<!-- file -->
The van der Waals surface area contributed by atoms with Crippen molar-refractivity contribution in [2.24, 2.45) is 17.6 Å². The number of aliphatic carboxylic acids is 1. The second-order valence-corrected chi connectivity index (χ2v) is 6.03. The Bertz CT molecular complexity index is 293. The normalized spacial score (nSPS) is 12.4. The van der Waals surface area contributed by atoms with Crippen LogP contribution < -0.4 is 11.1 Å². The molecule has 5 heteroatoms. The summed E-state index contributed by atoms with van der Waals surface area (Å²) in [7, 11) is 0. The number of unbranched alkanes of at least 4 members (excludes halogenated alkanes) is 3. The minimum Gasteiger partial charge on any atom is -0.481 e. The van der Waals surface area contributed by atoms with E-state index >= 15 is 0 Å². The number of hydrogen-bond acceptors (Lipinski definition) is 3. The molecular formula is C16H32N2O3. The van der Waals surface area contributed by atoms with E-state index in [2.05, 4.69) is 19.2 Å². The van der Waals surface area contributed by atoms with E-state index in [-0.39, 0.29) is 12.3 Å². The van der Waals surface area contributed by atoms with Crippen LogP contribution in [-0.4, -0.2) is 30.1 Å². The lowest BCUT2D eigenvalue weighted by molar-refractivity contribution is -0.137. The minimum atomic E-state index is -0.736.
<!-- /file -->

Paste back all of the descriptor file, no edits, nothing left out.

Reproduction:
The van der Waals surface area contributed by atoms with Crippen molar-refractivity contribution in [2.24, 2.45) is 17.6 Å². The number of aliphatic carboxylic acids is 1. The second-order valence-corrected chi connectivity index (χ2v) is 6.03. The Bertz CT molecular complexity index is 293. The normalized spacial score (nSPS) is 12.4. The van der Waals surface area contributed by atoms with Crippen LogP contribution < -0.4 is 11.1 Å². The molecule has 5 heteroatoms. The summed E-state index contributed by atoms with van der Waals surface area (Å²) in [7, 11) is 0. The number of unbranched alkanes of at least 4 members (excludes halogenated alkanes) is 3. The minimum Gasteiger partial charge on any atom is -0.481 e. The van der Waals surface area contributed by atoms with E-state index >= 15 is 0 Å². The number of hydrogen-bond acceptors (Lipinski definition) is 3. The molecular formula is C16H32N2O3. The van der Waals surface area contributed by atoms with E-state index in [2.05, 4.69) is 19.2 Å². The van der Waals surface area contributed by atoms with E-state index in [-0.39, 0.29) is 12.3 Å². The van der Waals surface area contributed by atoms with Crippen LogP contribution in [-0.4, -0.2) is 30.1 Å². The lowest BCUT2D eigenvalue weighted by molar-refractivity contribution is -0.137. The minimum atomic E-state index is -0.736.